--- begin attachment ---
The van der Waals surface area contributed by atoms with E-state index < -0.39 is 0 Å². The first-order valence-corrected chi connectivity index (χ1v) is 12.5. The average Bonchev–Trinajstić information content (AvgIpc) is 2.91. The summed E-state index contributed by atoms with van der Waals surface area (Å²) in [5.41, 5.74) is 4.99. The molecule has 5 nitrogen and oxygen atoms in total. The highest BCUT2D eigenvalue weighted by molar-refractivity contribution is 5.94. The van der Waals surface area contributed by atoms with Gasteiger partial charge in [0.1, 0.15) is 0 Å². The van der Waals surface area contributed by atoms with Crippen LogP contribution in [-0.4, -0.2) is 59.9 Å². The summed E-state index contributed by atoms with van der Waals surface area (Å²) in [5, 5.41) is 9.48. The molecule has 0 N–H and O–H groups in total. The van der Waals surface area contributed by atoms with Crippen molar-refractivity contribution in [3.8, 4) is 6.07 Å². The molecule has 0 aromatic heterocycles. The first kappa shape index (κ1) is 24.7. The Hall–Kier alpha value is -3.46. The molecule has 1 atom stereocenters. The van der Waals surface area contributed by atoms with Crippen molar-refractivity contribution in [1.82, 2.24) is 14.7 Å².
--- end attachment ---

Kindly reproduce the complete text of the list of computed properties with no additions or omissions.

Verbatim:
The van der Waals surface area contributed by atoms with E-state index < -0.39 is 0 Å². The first-order valence-corrected chi connectivity index (χ1v) is 12.5. The average Bonchev–Trinajstić information content (AvgIpc) is 2.91. The summed E-state index contributed by atoms with van der Waals surface area (Å²) in [5.41, 5.74) is 4.99. The molecule has 5 nitrogen and oxygen atoms in total. The highest BCUT2D eigenvalue weighted by molar-refractivity contribution is 5.94. The van der Waals surface area contributed by atoms with Gasteiger partial charge in [0.1, 0.15) is 0 Å². The van der Waals surface area contributed by atoms with Crippen LogP contribution in [-0.4, -0.2) is 59.9 Å². The summed E-state index contributed by atoms with van der Waals surface area (Å²) in [5, 5.41) is 9.48. The molecule has 0 N–H and O–H groups in total. The van der Waals surface area contributed by atoms with Crippen molar-refractivity contribution in [3.8, 4) is 6.07 Å². The molecule has 0 aromatic heterocycles. The first kappa shape index (κ1) is 24.7. The Hall–Kier alpha value is -3.46. The molecule has 1 atom stereocenters. The van der Waals surface area contributed by atoms with Crippen molar-refractivity contribution in [1.82, 2.24) is 14.7 Å².